OP-ED: Refinancing state pension debt would cost taxpayers an additional $3 billion

Updated 2 years ago Special to HuntingtonNews.Net

By Dave Hardy, Secretary of Revenue

In these days of turmoil over how best to solve West Virginia’s budget crisis, I hear a disturbing idea echoing throughout the marble halls of the State Capitol. The message is coming from one of our legislative Finance Committees: Refinance the state’s pension fund debt to save money.

Make no mistake, refinancing the Public Employees Retirement System (PERS) and the Teachers’ Retirement System (TRS) is not a responsible solution to our budget crisis. Our retirement systems used to be among the worst in the country. In 1994, visionary leadership committed us to a 40-year payment plan to fully fund our pensions. Their foresight and financial discipline has us trucking right along to make this a reality in 2034. We should be proud of how far we have come.

First and foremost, everyone needs to understand that the state’s pension debt is not a just a problem for our public employee and teacher retirees. The situation affects everyone in the Mountain State. Should we choose to refinance the debt with fewer than 20 years to go, we will saddle current and future taxpayers with billions of dollars in additional debt. Billions.

How could that be? you may ask. Refinancing is usually very beneficial, you may say.

The fine print is where perception and reality part ways: This is not refinancing as most of us know it. We refinance a home to take advantage of a lower interest rate for savings over the life of the mortgage. The pension version simply takes the amount we still owe and stretches it out to 30 years. The interest rate remains the same, payments lower, and then we all look forward to paying an additional $3 billion over the next 30 years. Any perceived savings would be negated by long-term interest.

Consider if we had refinanced the pension fund in Fiscal Year 2017, the numbers would look like this: the amortization contribution to the PERS fund would be lowered to $59,357,000 for a savings of $11,035,000 in Fiscal Year 2017. The amortization contribution to our TRS would be reduced from $403,560,000 to $331,654,000 for a savings of $71,906,000.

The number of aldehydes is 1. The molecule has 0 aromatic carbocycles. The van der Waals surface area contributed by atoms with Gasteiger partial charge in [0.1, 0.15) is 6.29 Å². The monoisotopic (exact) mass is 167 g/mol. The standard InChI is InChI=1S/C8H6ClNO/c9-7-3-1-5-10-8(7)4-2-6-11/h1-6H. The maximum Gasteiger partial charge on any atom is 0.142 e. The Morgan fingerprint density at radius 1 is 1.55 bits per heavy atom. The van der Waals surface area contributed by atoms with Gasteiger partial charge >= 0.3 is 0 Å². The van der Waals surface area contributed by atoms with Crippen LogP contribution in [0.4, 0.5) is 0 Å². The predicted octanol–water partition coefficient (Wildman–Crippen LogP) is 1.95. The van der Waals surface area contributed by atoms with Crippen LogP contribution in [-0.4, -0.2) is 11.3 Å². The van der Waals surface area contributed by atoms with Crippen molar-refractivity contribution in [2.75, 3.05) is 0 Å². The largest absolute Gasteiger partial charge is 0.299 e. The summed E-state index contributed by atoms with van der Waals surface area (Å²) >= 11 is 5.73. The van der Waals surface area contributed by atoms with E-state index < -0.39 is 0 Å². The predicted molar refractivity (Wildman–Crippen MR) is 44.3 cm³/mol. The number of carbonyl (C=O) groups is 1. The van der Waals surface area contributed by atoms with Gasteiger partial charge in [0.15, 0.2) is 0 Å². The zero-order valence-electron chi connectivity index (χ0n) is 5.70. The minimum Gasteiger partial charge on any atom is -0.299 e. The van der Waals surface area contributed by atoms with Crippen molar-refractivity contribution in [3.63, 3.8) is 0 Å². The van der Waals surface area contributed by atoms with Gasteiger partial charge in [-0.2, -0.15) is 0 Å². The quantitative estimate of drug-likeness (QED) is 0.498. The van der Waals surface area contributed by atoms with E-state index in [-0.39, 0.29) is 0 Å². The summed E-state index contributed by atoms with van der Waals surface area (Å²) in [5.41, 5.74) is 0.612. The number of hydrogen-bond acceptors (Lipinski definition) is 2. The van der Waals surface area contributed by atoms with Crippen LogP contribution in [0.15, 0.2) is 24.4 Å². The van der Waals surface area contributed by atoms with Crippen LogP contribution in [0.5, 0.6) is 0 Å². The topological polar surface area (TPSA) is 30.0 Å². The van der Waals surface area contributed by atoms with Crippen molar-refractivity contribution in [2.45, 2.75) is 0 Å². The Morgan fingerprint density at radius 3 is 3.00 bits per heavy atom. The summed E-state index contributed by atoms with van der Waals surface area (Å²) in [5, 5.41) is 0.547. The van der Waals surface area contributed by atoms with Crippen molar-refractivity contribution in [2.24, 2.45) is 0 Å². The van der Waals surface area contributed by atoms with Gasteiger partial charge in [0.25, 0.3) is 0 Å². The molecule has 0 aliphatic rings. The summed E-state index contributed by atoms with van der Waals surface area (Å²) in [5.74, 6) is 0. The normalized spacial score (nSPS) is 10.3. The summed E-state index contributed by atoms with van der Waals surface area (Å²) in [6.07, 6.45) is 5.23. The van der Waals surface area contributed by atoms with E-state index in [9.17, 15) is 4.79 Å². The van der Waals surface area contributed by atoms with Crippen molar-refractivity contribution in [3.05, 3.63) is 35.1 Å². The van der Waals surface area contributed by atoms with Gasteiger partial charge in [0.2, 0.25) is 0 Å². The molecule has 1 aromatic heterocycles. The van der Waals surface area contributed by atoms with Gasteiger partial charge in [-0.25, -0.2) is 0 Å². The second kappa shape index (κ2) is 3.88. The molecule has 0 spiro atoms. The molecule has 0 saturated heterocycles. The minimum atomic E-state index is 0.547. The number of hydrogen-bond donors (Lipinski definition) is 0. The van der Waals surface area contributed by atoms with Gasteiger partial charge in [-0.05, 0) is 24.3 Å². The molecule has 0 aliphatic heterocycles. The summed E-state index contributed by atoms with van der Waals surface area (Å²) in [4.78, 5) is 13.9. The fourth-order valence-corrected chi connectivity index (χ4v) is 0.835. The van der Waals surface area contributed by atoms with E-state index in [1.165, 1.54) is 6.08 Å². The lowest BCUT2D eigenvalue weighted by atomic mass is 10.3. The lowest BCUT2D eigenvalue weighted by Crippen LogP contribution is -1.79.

So, when the math is all done, we all lose an additional $3 billion just to lower our payments now. Our parents and grandparents would tell us this plan is pennywise and pound foolish. And, they would be right on the money.

Representatives from bond rating agencies tell us our Rainy Day Fund and our commitment to funding our pensions are the big reasons our ratings have dipped no lower during this budget crisis. (Thanks again to visionary leadership from the 90s.) Think of bond ratings as the state’s credit score. If we go down the refinancing path, we may experience a ratings downgrade leading to higher interest rates. If that happens, we all lose again because it will be more expensive to build infrastructure in West Virginia – roads, bridges, schools or sewer systems. Most communities in need will not be able to take that kind of hit in interest to build a new water treatment plant.

How will prospective businesses and tourists like us with crumbling infrastructure?

So, there it is in black and white: an irresponsible idea intended to save us money that in reality would cost us an extra $3 billion dollars. Governor Justice has a plan to save the state. His budget gives us a way out of our current crisis and puts us on a pathway to prosperity. We need big ideas. We cannot faux finance our way into a balanced budget. We cannot pave our roads with good intentions. Do not be fooled for one second into thinking that we can.

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Dave Hardy is the cabinet secretary for the West Virginia Department of Revenue. He is a lawyer, C.P.A., former Kanawha County Commissioner and Charleston City Council member.

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